News / Utah / 
Dinosaur Squat Imprints Found

Dinosaur Squat Imprints Found

Posted - Mar. 28, 2004 at 5:08 p.m.



This archived news story is available only for your personal, non-commercial use. Information in the story may be outdated or superseded by additional information. Reading or replaying the story in its archived form does not constitute a republication of the story.

Ed Yeates ReportingHave you ever seen an elephant fly? Of course not! But in southern Utah, we've now seen a 200-million year old dinosaur squat - after scientists there uncovered one of the rarest discoveries in the world.

Dinosaur Squat Imprints Found

St. George may be one of southern Utah's fastest growing cities, but 200 million years ago it was covered with a huge lake filled with delicious fish - a perfect belly filling dinner for a one thousand pound, 20 foot long meat eating dinosaur.

Andrew Milner/St. George Paleontologist: "And we kind of determined that we actually had two sets of squats, so this animal actually hopped forward and left a second impression."

Turns out this big fella came out of the water, perhaps to dry off and rest in the warm sun. Over the years, bone diggers have unearthed thousands of dinosaur tracks showing how these big beasts walked and migrated. But resting, slumbering, even sleeping? This is a rare find, one of only three now in the world.

Dinosaurs had a very rigid spine. Like what many believe are their modern day descendants, the birds. They couldn't lie down to sleep. They certainly couldn't perch on a branch. Instead, they squatted like a chicken."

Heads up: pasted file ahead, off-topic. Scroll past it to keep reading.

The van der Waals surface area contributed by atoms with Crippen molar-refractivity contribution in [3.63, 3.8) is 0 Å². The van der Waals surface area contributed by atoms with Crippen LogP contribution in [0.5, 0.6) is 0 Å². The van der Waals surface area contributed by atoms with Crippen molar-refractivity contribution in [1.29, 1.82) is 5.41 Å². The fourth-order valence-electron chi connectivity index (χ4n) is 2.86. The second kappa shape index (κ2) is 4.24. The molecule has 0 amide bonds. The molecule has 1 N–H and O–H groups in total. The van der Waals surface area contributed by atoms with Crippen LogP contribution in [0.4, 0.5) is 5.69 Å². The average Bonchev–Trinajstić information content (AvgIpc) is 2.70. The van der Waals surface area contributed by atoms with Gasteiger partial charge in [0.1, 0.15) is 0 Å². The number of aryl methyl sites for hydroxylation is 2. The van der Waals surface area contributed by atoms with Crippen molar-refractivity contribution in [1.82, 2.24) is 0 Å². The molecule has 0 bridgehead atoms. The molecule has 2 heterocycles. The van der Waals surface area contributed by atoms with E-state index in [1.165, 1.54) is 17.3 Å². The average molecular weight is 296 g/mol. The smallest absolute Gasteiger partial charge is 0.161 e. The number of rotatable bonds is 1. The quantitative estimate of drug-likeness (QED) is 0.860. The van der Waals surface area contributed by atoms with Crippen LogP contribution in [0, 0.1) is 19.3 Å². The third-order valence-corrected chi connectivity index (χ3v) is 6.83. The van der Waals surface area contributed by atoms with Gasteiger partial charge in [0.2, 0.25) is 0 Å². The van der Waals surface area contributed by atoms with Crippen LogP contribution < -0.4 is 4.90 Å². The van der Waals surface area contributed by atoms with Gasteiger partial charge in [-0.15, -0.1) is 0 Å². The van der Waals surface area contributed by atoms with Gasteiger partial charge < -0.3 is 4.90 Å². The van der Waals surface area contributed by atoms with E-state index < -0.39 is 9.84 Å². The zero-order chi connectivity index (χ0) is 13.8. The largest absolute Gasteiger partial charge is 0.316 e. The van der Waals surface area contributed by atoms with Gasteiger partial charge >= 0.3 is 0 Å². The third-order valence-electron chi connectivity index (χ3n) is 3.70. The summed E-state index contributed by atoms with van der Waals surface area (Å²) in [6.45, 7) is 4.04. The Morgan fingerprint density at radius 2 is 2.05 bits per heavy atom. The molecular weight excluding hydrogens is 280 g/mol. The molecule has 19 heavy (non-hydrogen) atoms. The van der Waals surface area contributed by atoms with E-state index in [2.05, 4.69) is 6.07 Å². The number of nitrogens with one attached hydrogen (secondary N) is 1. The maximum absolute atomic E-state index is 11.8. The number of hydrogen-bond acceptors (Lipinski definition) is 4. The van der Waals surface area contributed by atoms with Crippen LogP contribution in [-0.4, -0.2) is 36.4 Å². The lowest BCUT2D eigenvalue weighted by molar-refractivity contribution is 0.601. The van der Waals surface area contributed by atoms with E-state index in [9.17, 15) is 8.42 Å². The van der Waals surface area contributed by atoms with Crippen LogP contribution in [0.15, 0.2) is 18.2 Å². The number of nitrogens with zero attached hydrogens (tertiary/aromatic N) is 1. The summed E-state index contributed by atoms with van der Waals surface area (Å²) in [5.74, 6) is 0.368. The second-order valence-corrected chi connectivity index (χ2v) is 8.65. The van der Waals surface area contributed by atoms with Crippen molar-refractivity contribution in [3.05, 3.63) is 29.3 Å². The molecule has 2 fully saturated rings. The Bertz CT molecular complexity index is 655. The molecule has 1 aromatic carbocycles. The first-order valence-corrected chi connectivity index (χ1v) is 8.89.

James Kirkland/State Paleontologist: "It flexed its feet down, completely put its feet down, completely put the ankles down on the ground, rested its front feet down, it's pelvis supporting the weight on the back."

Dinosaur Squat Imprints Found

The back feet shuffled as the big boy squatted. What during feasting are viscous front claws became gently curled up with the thumb claw in front. When finished with its slumber, it got up and stepped away, the tail temporarily dragging behind.

Researchers made rubberized casts of this latest discovery, since construction crews tomorrow will begin tearing up the area to make way for St. George's new $1.2 million dinosaur museum. That building will eventually protect all the other tracks found at this historic site.

SIGN UP FOR THE KSL.COM NEWSLETTER

Catch up on the top news and features from KSL.com, sent weekly.
By subscribing, you acknowledge and agree to KSL.com's Terms of Use and Privacy Policy.

KSL Weather Forecast